The tagline is "engineered to win in the attention rebellion era", which is about "distracting consumers who are more resistant to brands now than ever", according to Daniella Bertolone, the agency's head of operations and client services.
The "serious attention seekers" approach aims to focus on work that attracts attention within seven seconds – one second less than the average attention span.
Bertolone told PRWeek the Engine-owned agency has worked with behavioural scientists to identify three "attention levers" for work: the personal, based on identity and recognition; the surprising, where there's an unexpected narrative hook; and the emotional, which "engages the heart versus the head".
She said that for 92 per cent of consumers, work that combines these three levers will be much more attention-grabbing, and for 88 per cent it will be much more memorable.
"Given the challenge that we're facing in this attention rebellion era, these two points are absolutely critical for our brands to stand out and win in this space."
The reposition is an "evolution, not revolution", Bertolone said. "It was about putting more structure and emphasis on ideation."
Managing director Greg Jones described the new positioning as "Mischief 3.0", following the agency's first iteration under founder Mitch Kaye and the second under the leadership of Frankie Cory, who left in July 2019. Jones said work on the brand fresh has been in progress since he and Bertolone moved to their current roles last year.
Jones said: "[Mischief is] 14 years old now; that's quite a long time for a creative agency to retain its heat. I've been at plenty of agencies where you get to 12, 13, 14 years and you either fall off the face of a cliff or you get quite bloated and boring. So I'm proud of the fact that we're 14, still winning awards, still getting on the hot pitch lists, still converting a lot of those opportunities."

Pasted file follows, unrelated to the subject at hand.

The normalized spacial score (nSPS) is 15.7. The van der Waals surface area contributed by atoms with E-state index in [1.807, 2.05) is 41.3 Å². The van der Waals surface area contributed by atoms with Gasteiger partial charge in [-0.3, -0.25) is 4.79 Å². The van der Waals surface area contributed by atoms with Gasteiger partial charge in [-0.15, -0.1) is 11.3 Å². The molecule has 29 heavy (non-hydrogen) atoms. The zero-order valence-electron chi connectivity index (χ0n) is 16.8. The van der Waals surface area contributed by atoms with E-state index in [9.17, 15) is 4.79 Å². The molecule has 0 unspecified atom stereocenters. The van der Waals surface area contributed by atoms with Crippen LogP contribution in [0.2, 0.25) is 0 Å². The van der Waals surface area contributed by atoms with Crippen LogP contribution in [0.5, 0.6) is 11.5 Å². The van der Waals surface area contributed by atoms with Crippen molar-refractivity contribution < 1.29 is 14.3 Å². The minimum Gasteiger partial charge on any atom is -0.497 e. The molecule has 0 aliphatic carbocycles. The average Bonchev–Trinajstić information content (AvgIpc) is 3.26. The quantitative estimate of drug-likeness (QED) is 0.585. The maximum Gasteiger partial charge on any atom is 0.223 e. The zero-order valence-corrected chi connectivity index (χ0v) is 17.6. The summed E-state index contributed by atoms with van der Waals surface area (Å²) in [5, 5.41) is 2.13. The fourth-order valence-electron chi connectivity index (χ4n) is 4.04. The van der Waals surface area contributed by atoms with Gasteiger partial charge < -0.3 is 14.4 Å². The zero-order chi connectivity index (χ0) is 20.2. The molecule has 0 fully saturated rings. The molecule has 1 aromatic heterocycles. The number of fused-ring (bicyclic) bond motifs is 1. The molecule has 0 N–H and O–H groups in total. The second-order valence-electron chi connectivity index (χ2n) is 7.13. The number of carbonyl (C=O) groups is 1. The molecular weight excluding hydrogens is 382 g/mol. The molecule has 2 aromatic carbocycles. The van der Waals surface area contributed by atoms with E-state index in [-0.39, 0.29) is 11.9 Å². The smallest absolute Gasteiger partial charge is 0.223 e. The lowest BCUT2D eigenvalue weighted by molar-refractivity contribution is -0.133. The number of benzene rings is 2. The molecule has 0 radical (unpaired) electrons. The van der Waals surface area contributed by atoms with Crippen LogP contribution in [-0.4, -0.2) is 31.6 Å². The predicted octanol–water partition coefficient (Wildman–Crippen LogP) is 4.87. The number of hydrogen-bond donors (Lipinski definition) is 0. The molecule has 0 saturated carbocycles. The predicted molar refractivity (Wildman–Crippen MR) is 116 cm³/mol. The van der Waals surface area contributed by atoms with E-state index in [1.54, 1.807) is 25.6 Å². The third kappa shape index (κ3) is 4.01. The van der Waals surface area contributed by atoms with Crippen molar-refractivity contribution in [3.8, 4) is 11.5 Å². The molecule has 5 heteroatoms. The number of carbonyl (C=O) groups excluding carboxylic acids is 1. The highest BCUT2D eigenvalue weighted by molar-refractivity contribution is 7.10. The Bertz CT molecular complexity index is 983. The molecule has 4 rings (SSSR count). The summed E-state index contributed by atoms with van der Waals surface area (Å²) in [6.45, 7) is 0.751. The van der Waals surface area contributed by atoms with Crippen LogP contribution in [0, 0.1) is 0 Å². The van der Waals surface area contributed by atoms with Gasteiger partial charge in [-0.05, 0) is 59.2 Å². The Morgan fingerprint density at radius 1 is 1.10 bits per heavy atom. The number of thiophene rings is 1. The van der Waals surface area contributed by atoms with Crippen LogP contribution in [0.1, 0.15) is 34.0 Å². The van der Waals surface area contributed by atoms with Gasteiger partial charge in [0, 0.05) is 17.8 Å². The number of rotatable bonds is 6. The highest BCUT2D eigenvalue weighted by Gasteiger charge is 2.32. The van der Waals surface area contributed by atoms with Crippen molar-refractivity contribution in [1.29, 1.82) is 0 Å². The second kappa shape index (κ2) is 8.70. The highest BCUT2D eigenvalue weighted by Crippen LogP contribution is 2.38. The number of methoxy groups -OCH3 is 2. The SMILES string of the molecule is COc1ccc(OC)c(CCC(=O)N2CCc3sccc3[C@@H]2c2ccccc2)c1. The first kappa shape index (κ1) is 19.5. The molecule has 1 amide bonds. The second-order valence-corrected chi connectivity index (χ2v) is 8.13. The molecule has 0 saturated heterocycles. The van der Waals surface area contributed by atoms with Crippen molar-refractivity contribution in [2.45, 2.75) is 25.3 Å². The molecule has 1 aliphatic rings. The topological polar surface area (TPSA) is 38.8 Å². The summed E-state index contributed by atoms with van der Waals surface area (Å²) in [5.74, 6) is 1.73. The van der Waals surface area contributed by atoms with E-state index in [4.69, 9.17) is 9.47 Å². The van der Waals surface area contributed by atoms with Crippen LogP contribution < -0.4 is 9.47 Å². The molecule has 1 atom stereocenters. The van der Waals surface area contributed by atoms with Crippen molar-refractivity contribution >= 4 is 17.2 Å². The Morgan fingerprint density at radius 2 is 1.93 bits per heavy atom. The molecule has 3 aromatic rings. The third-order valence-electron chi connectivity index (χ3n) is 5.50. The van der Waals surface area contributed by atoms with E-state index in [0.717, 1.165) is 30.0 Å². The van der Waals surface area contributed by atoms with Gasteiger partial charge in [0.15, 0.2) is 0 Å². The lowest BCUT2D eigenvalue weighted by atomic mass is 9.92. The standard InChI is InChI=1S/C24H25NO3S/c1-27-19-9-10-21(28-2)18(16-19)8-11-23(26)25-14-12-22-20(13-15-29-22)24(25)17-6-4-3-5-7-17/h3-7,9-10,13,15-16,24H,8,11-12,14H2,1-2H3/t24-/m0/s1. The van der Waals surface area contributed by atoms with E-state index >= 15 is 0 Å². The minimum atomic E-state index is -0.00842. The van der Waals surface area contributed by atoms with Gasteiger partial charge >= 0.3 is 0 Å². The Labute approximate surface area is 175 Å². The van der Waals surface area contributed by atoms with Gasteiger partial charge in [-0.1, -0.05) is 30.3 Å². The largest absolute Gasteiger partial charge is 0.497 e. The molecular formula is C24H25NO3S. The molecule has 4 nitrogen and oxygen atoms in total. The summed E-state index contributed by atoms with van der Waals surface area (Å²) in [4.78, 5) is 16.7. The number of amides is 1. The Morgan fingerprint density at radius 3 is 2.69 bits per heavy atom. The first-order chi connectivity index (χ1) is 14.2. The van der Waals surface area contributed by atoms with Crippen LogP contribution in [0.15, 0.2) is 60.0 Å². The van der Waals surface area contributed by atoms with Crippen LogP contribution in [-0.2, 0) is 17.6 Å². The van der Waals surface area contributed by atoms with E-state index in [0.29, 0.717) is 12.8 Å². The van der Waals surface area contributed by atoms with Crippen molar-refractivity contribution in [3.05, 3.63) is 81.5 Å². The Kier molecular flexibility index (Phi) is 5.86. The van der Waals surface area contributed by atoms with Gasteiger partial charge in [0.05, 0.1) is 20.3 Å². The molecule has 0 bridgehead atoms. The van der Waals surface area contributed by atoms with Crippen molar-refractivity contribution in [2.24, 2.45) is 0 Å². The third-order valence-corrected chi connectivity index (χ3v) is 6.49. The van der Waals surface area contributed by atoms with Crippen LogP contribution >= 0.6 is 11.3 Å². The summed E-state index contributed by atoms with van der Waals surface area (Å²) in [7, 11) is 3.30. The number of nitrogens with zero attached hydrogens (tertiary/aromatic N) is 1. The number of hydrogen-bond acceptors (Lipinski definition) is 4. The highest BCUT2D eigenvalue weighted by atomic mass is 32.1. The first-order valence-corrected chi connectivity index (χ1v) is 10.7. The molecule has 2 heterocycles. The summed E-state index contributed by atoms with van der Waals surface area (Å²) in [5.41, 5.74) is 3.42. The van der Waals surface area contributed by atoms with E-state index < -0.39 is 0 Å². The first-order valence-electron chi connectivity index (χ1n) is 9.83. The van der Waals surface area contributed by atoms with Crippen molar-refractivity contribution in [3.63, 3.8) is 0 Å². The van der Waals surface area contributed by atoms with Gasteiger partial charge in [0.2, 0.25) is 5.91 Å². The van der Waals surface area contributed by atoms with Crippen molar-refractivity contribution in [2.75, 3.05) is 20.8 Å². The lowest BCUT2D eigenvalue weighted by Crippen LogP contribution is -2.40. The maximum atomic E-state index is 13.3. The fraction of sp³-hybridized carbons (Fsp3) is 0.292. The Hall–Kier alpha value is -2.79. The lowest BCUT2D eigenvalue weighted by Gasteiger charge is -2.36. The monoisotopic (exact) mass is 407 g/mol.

Mischief effectively merged with sister Engine agency MHP last year. The combined entity, which generated revenue of £26.4m in 2019, was Highly Commended in the Large Consultancy of the Year category at the PRWeek UK Awards last month.
Jones said: "We're part of Engine, but we retain that entrepreneurial, independent spirit; we work closely with MHP, but we certainly haven't been subsumed by them. There's a lot to be proud of, given our longevity in the market – it's just nice to be able to put our stamp on Mischief and what we should look like."
The MD (pictured below, with Bertolone) said he expects annual revenue at Engine Mischief to be flat this year.
Jones said recent growth has come from both new clients and expanded work with existing ones.
Mischief has been involved in joint pitches with MHP, and Engine more widely, this year.
Wins since March have included IWG, a joint pitch with MHP, and Just Eat, for a brief that includes press office and campaign work. Its other clients include Asda, Lego, National Trust, Huawei and Unilever.
Regarding trading conditions more generally, Jones said: "I think it slowed in Q2, but in Q3 and coming into Q4 we've definitely seen more briefs.
"No doubt there's more of a squeeze on budgets, for sure. Clients need more for less. That's why we've won so much this year, because we're able to demonstrate how our work cuts through."
Engine Mischief did not put staff on furlough or make redundancies among its full-time staff during the initial period of the coronavirus pandemic, and it gave some pay rises alongside promotions last month, Jones said. He believes not being over-exposed to industries hardest hit by COVID-19 has helped.
To mark the repositioning, the agency has launched a scheme called See My CV to help the next generation of creative talent. Staff were to give graduates feedback on their CVs at a pop-up shop in London, but COVID-19 forced the initiative online. The agency expects to talk to about 30 graduates individually via Zoom in the next week or so.
Bertolone said: "It's really good to see the requests coming through nationwide, because COVID-19 has created this 'lost generation' of 16- to 24-year-olds who are really missing out in terms of those graduate opportunities."